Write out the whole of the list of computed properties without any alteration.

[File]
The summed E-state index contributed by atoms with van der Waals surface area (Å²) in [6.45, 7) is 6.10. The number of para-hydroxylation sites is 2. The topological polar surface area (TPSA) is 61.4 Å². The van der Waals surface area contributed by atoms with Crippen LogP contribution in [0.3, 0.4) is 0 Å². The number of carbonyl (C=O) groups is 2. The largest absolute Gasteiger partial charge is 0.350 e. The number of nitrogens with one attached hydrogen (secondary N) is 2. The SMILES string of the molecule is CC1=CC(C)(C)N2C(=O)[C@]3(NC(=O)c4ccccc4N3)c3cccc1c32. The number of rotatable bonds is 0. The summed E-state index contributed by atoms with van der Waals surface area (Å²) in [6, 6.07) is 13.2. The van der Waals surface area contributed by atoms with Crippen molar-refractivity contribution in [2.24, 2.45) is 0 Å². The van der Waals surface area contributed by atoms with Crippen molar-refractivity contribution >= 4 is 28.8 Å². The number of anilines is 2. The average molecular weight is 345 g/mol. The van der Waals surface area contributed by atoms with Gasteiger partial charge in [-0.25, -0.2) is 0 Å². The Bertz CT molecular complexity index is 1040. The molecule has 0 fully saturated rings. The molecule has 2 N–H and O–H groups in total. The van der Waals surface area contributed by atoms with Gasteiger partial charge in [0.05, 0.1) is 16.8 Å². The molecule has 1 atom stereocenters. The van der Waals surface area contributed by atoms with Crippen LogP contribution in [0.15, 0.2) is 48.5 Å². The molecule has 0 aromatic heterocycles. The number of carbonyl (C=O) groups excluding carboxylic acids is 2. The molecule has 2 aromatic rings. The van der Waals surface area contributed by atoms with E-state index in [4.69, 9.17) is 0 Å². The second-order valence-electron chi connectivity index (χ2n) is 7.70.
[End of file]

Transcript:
The summed E-state index contributed by atoms with van der Waals surface area (Å²) in [6.45, 7) is 6.10. The number of para-hydroxylation sites is 2. The topological polar surface area (TPSA) is 61.4 Å². The van der Waals surface area contributed by atoms with Crippen LogP contribution in [0.3, 0.4) is 0 Å². The number of carbonyl (C=O) groups is 2. The largest absolute Gasteiger partial charge is 0.350 e. The number of nitrogens with one attached hydrogen (secondary N) is 2. The SMILES string of the molecule is CC1=CC(C)(C)N2C(=O)[C@]3(NC(=O)c4ccccc4N3)c3cccc1c32. The number of rotatable bonds is 0. The summed E-state index contributed by atoms with van der Waals surface area (Å²) in [6, 6.07) is 13.2. The van der Waals surface area contributed by atoms with Crippen molar-refractivity contribution in [2.24, 2.45) is 0 Å². The van der Waals surface area contributed by atoms with Crippen molar-refractivity contribution >= 4 is 28.8 Å². The number of anilines is 2. The average molecular weight is 345 g/mol. The van der Waals surface area contributed by atoms with Gasteiger partial charge in [-0.25, -0.2) is 0 Å². The Bertz CT molecular complexity index is 1040. The molecule has 0 fully saturated rings. The molecule has 2 N–H and O–H groups in total. The van der Waals surface area contributed by atoms with Gasteiger partial charge in [0.05, 0.1) is 16.8 Å². The molecule has 1 atom stereocenters. The van der Waals surface area contributed by atoms with Crippen LogP contribution in [0.15, 0.2) is 48.5 Å². The molecule has 0 aromatic heterocycles. The number of carbonyl (C=O) groups excluding carboxylic acids is 2. The molecule has 2 aromatic rings. The van der Waals surface area contributed by atoms with E-state index in [4.69, 9.17) is 0 Å². The second-order valence-electron chi connectivity index (χ2n) is 7.70.